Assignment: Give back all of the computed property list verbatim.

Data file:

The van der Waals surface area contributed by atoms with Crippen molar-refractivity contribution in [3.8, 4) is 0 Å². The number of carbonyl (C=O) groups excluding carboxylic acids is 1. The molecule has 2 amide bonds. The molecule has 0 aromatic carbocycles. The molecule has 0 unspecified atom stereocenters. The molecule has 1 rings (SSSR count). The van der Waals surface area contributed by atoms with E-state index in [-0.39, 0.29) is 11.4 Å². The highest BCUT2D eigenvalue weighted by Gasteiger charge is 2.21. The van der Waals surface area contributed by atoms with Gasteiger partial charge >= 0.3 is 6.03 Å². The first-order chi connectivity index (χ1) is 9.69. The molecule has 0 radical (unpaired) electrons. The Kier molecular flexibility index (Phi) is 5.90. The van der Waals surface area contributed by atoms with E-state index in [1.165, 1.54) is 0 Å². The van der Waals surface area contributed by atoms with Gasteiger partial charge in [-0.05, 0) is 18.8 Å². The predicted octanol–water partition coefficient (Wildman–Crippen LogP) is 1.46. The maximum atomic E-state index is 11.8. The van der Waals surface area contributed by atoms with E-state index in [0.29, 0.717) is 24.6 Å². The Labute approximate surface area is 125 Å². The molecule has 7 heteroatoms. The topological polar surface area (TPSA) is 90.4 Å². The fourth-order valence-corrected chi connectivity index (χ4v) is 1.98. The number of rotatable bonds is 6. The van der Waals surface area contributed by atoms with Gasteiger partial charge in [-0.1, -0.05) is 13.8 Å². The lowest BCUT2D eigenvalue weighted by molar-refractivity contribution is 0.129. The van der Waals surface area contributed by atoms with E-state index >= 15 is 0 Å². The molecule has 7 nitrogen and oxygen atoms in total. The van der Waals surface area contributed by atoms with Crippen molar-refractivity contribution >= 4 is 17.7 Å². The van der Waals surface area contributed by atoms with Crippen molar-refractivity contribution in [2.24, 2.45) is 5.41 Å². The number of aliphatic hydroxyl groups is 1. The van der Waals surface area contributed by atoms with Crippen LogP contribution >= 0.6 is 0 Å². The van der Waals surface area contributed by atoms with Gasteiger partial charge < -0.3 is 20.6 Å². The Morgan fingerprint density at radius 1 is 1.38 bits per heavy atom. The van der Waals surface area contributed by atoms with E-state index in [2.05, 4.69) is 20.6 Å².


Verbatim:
The van der Waals surface area contributed by atoms with Crippen molar-refractivity contribution in [3.8, 4) is 0 Å². The number of carbonyl (C=O) groups excluding carboxylic acids is 1. The molecule has 2 amide bonds. The molecule has 0 aromatic carbocycles. The molecule has 0 unspecified atom stereocenters. The molecule has 1 rings (SSSR count). The van der Waals surface area contributed by atoms with E-state index in [-0.39, 0.29) is 11.4 Å². The highest BCUT2D eigenvalue weighted by Gasteiger charge is 2.21. The van der Waals surface area contributed by atoms with Gasteiger partial charge >= 0.3 is 6.03 Å². The first-order chi connectivity index (χ1) is 9.69. The molecule has 0 radical (unpaired) electrons. The Kier molecular flexibility index (Phi) is 5.90. The van der Waals surface area contributed by atoms with E-state index in [1.165, 1.54) is 0 Å². The van der Waals surface area contributed by atoms with Gasteiger partial charge in [-0.05, 0) is 18.8 Å². The predicted octanol–water partition coefficient (Wildman–Crippen LogP) is 1.46. The maximum atomic E-state index is 11.8. The van der Waals surface area contributed by atoms with E-state index in [0.29, 0.717) is 24.6 Å². The Labute approximate surface area is 125 Å². The molecule has 7 heteroatoms. The topological polar surface area (TPSA) is 90.4 Å². The fourth-order valence-corrected chi connectivity index (χ4v) is 1.98. The number of rotatable bonds is 6. The van der Waals surface area contributed by atoms with Gasteiger partial charge in [-0.1, -0.05) is 13.8 Å². The lowest BCUT2D eigenvalue weighted by molar-refractivity contribution is 0.129. The van der Waals surface area contributed by atoms with E-state index >= 15 is 0 Å². The molecule has 7 nitrogen and oxygen atoms in total. The van der Waals surface area contributed by atoms with Crippen molar-refractivity contribution >= 4 is 17.7 Å². The van der Waals surface area contributed by atoms with Crippen molar-refractivity contribution in [2.24, 2.45) is 5.41 Å². The number of aliphatic hydroxyl groups is 1. The van der Waals surface area contributed by atoms with Crippen LogP contribution >= 0.6 is 0 Å². The van der Waals surface area contributed by atoms with Gasteiger partial charge < -0.3 is 20.6 Å². The Morgan fingerprint density at radius 1 is 1.38 bits per heavy atom. The van der Waals surface area contributed by atoms with E-state index in [2.05, 4.69) is 20.6 Å².